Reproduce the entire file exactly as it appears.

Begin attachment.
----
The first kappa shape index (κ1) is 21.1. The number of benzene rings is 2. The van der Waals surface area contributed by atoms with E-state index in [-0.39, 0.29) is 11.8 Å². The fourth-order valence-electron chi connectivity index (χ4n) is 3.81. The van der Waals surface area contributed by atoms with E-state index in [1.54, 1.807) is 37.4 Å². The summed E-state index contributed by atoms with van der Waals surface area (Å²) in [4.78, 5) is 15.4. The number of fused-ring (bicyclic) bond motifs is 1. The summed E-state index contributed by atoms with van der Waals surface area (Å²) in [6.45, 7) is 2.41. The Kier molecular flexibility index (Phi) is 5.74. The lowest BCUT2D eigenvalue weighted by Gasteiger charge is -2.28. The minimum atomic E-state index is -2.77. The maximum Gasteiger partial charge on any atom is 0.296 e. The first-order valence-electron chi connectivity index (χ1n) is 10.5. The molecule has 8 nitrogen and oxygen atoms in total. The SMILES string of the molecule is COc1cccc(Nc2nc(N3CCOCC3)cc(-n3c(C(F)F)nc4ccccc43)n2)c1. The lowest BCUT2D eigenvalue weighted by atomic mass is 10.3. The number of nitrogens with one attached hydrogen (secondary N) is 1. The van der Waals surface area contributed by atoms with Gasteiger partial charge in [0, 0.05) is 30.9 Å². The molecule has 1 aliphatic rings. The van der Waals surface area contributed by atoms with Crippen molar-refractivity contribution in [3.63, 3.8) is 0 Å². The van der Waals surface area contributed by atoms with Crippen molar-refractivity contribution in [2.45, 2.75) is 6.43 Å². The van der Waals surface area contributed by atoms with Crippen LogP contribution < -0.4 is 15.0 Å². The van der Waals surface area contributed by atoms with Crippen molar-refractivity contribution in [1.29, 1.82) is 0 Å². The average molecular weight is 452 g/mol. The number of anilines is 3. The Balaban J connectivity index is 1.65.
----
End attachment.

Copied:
The first kappa shape index (κ1) is 21.1. The number of benzene rings is 2. The van der Waals surface area contributed by atoms with E-state index in [-0.39, 0.29) is 11.8 Å². The fourth-order valence-electron chi connectivity index (χ4n) is 3.81. The van der Waals surface area contributed by atoms with E-state index in [1.54, 1.807) is 37.4 Å². The summed E-state index contributed by atoms with van der Waals surface area (Å²) in [4.78, 5) is 15.4. The number of fused-ring (bicyclic) bond motifs is 1. The summed E-state index contributed by atoms with van der Waals surface area (Å²) in [6.45, 7) is 2.41. The Kier molecular flexibility index (Phi) is 5.74. The lowest BCUT2D eigenvalue weighted by Gasteiger charge is -2.28. The minimum atomic E-state index is -2.77. The maximum Gasteiger partial charge on any atom is 0.296 e. The first-order valence-electron chi connectivity index (χ1n) is 10.5. The molecule has 8 nitrogen and oxygen atoms in total. The SMILES string of the molecule is COc1cccc(Nc2nc(N3CCOCC3)cc(-n3c(C(F)F)nc4ccccc43)n2)c1. The lowest BCUT2D eigenvalue weighted by atomic mass is 10.3. The number of nitrogens with one attached hydrogen (secondary N) is 1. The van der Waals surface area contributed by atoms with Gasteiger partial charge in [0, 0.05) is 30.9 Å². The molecule has 1 aliphatic rings. The van der Waals surface area contributed by atoms with Crippen molar-refractivity contribution in [3.63, 3.8) is 0 Å². The van der Waals surface area contributed by atoms with Crippen molar-refractivity contribution in [2.45, 2.75) is 6.43 Å². The van der Waals surface area contributed by atoms with Crippen LogP contribution < -0.4 is 15.0 Å². The van der Waals surface area contributed by atoms with Crippen molar-refractivity contribution in [1.29, 1.82) is 0 Å². The average molecular weight is 452 g/mol. The number of anilines is 3. The Balaban J connectivity index is 1.65.